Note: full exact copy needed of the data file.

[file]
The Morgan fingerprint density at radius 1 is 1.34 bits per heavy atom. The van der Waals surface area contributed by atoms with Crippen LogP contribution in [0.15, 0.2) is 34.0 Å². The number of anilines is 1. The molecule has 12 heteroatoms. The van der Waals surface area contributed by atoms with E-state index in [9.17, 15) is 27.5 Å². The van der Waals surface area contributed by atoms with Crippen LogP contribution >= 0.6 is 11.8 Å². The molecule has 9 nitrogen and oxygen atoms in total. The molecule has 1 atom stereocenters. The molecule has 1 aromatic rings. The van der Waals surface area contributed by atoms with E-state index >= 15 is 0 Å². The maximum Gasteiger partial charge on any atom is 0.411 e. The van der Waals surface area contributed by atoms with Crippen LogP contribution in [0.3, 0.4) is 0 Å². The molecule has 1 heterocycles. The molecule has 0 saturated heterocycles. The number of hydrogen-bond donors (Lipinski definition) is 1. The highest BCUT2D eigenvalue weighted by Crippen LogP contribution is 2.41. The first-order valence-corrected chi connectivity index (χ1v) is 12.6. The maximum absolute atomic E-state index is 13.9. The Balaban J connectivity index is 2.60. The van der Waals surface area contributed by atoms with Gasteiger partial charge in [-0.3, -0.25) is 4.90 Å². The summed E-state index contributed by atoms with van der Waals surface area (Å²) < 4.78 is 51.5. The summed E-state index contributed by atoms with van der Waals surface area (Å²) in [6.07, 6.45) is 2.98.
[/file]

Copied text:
The Morgan fingerprint density at radius 1 is 1.34 bits per heavy atom. The van der Waals surface area contributed by atoms with Crippen LogP contribution in [0.15, 0.2) is 34.0 Å². The number of anilines is 1. The molecule has 12 heteroatoms. The van der Waals surface area contributed by atoms with E-state index in [9.17, 15) is 27.5 Å². The van der Waals surface area contributed by atoms with Crippen LogP contribution >= 0.6 is 11.8 Å². The molecule has 9 nitrogen and oxygen atoms in total. The molecule has 1 atom stereocenters. The molecule has 1 aromatic rings. The van der Waals surface area contributed by atoms with E-state index >= 15 is 0 Å². The maximum Gasteiger partial charge on any atom is 0.411 e. The van der Waals surface area contributed by atoms with Crippen LogP contribution in [0.3, 0.4) is 0 Å². The molecule has 1 heterocycles. The molecule has 0 saturated heterocycles. The number of hydrogen-bond donors (Lipinski definition) is 1. The highest BCUT2D eigenvalue weighted by Crippen LogP contribution is 2.41. The first-order valence-corrected chi connectivity index (χ1v) is 12.6. The maximum absolute atomic E-state index is 13.9. The Balaban J connectivity index is 2.60. The van der Waals surface area contributed by atoms with Gasteiger partial charge in [-0.3, -0.25) is 4.90 Å². The summed E-state index contributed by atoms with van der Waals surface area (Å²) < 4.78 is 51.5. The summed E-state index contributed by atoms with van der Waals surface area (Å²) in [6.07, 6.45) is 2.98.